Membership[/et_pb_text][et_pb_text admin_label=”Page Content” background_layout=”light” text_orientation=”left” use_border_color=”off” border_color=”#ffffff” border_style=”solid”]
Why should you join our team?
We are your voice when communicating with government agencies, industry advocates, transportation forums, and public interests.
There are three membership groupings: 1) the Traffic Safety Industry Division; 2) the Transportation Safety Advisory Council; and 3) the Safety and Insurance Committee. While each of these groups falls under the safety banner, they have very distinct needs for member services, association interaction, and membership development.
Traffic Safety Industry Division (TSID): Since 1979, the TSID has promoted the economic importance of infrastructure-related transportation safety products and programs as a separate division within ARTBA. TSID members are comprised of manufacturers of roadway safety hardware, including barricades and barriers, signage, pavement markings, crash cushions and other temporary traffic control devices. TSID’s primary goals are to:
- Advocate the interests of the safety sector of the transportation construction industry and assure the availability of public resources to meet transportation safety needs;
- Monitor regulatory activity at all levels of government that may impact transportation safety; and
- Promote awareness of traffic safety as national issue and encourage the development and use of “hard” safety solutions, which protect the health and welfare of the public.
TSID creates a number of forums to promote networking with members of other ARTBA divisions and key industry leaders and organizations, including sponsorship of the National Committee on Uniform Traffic Control Devices. The focus of TSID is to create a strong market for its members’ products.
Transportation Safety Advisory Council (TSAC): TSAC is a cross-divisional council, meaning it is open to members of each and every ARTBA division. It carries the responsibility for developing safety policies across all modes of transportation, which in turn, guide ARTBA legislative and regulatory activities. Because TSAC represents all divisions, it becomes a microcosm for national legislative and regulatory activities as each industry sector “battles” and compromises to develop ARTBA safety policy.
ARTBA Safety and Insurance Committee (S&IC): This committee can best be viewed as a subset of ARTBA’s Contractors Division as its members—primarily comprised of contractor safety professionals, insurance industry representatives and other senior company managers—formulate occupational safety policies and programs. In contrast to TSID which focuses on roadway safety products, this committee’s mission is to protect the life and health of each construction worker. The committee also works closely with TSAC to create worker safety policy for the association. Through subgroups, the committee develops regulatory comments, policies and training programs to meet identified safety needs.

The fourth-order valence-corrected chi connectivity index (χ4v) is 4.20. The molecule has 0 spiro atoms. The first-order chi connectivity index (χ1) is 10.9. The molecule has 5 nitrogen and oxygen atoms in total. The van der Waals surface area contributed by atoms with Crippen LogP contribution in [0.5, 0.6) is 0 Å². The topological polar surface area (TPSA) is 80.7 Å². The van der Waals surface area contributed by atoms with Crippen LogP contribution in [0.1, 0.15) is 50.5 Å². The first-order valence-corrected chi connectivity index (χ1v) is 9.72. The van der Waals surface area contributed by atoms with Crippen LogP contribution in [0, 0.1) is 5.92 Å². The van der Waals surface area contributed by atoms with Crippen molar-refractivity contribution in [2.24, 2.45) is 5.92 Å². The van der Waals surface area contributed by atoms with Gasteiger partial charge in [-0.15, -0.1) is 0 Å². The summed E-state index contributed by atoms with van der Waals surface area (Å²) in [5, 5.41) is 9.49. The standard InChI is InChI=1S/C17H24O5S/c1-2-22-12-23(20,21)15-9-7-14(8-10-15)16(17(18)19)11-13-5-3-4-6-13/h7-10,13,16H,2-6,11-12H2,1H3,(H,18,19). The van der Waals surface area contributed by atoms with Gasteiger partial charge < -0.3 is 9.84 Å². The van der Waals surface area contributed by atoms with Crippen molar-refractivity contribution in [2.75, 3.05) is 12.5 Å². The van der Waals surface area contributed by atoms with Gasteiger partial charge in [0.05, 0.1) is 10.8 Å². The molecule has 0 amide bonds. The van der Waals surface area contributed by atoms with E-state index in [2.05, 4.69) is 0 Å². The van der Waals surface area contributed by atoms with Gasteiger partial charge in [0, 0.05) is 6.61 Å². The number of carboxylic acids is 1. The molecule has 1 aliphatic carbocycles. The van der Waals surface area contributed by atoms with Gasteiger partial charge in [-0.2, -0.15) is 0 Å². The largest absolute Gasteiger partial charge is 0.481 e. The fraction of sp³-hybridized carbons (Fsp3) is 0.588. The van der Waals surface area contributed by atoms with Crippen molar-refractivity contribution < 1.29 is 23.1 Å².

Leadership Development: Good leadership from ARTBA members is the pivot point upon which much of the success of the safety program hinges. At the present, the chairs of TSAC and S&IC serve at the pleasure of the ARTBA Chairman, so they will remain in those positions as long as there is mutual agreement between ARTBA’s officers and the chairs to continue service. This process, while helping to retain long-term leadership, can create a vacuum should one of the chairs abruptly retire, leaving ARTBA with an immediate need to find a replacement. The safety team is considering recommending a vice chair position for these two committees so as to have a back-up and training opportunity for other leaders.
The leadership development program for TSID is more fluent, as its president serves a two-year term. In addition to the president, there are first and second vice presidents who also serve two year terms. In actual practice, the officers move through the chairs in order, with the second vice president moving to fill the place of the first vice president, and the first vice president becomes president as the terms expire. While a member could be elected to any officer slot, the practice of advancing the officers is well established. This pattern provides the TSID president with four years of “training” before taking over the division. The largest challenge facing TSID leadership is most members of the division are not CEO’s or senior officials within their companies. Most often they are high-ranking sales managers or government affairs personnel. As such, they do not carry significant “clout” to drive their companies to fully support ARTBA. They must educate their leaders about the association before being able to get strong support.
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